About then, they heard a sound they had hoped to never hear. The Scots were on their trail, well enough, and they had dogs, likely bloodhounds, with which to track them.
“Damn!” Gwillim swore. All the turning of direction, pushing through inhospitable bushes and tracking through the stream would likely do them no good at all. They pushed on, as fast as they could, but they were very tired and hungry, and the wind picked up, blew the snow in their faces, and threatened them all with frostbite.
At the bottom of the next hill, Gerraint made them pause where the hill ahead and the bushes and trees behind gave them a touch of shelter from the wind. Gerraint surveyed the spot. They essentially had one way up the hillside, a deer path, and the rest of the hill looked covered in impassible brambles and briars. They had good cover for one dressed in the white cloak of Athena, and there were several trees nearby that could be scrambled up in a pinch.
“You three go on.” Gerraint had to raise his voice a bit in the wind. They were all stomping and blowing hard on their hands to keep their toes and fingers working. “I’ll lay in a little surprise for our pursuers and maybe slow them down a bit.”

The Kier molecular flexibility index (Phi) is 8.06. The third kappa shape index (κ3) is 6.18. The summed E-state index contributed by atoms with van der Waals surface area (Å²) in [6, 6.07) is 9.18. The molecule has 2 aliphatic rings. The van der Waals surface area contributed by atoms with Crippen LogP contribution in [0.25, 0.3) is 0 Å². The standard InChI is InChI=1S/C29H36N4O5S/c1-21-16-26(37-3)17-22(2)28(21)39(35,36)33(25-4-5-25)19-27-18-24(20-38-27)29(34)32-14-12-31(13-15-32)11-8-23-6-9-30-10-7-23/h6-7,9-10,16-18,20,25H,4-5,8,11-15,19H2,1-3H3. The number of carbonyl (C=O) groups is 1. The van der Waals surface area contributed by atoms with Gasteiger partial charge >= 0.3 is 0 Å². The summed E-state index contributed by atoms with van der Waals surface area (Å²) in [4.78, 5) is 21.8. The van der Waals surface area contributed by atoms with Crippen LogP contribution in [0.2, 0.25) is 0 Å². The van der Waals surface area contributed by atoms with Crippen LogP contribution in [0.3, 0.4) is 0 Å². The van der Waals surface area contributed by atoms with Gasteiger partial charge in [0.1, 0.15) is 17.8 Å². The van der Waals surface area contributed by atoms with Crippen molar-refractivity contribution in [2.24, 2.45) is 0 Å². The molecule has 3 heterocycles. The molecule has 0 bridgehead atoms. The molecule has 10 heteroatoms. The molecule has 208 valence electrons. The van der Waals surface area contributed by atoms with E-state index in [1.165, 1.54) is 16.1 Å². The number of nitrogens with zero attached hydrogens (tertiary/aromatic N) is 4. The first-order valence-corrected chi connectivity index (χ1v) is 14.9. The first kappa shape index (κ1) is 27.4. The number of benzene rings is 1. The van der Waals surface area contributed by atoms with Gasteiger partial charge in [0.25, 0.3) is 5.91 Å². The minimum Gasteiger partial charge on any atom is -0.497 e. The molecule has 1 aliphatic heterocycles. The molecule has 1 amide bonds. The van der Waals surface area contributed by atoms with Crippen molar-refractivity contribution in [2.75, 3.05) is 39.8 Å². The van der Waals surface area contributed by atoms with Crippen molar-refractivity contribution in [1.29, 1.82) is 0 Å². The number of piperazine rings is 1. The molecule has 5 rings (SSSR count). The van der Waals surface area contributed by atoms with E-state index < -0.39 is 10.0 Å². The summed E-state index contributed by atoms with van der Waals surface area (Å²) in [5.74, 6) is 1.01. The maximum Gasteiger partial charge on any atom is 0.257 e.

“My Lord!” Gwillim started to protest, but Uwaine grabbed him by the arm and pointed him toward the path. Uwaine nodded. He knew better. He pushed the still plump captain up the path while poor, half-frozen, skinny, blue faced Trevor followed. Gerraint watched for a minute until they disappeared in the falling snow. He listened. The dogs started closing in. He guessed there might be three of them.
Diogenes, the Macedonian came to mind, but he opted for the Greek Princess from about two hundred BC. She had been endowed with the spirit of Artemis, and as such, was about as good as an archer could get. The Princess only hesitated because of the cold, but she knew Gerraint was freezing and in need, and that became enough to move her hand. Gerraint went into the time stream, and the Princess stood in his place. His armor, boots and all adjusted automatically from his shape and size to hers. She wore the same chain armor, of course, in her day, and for much of her life, so she was quite used to the way it felt and moved.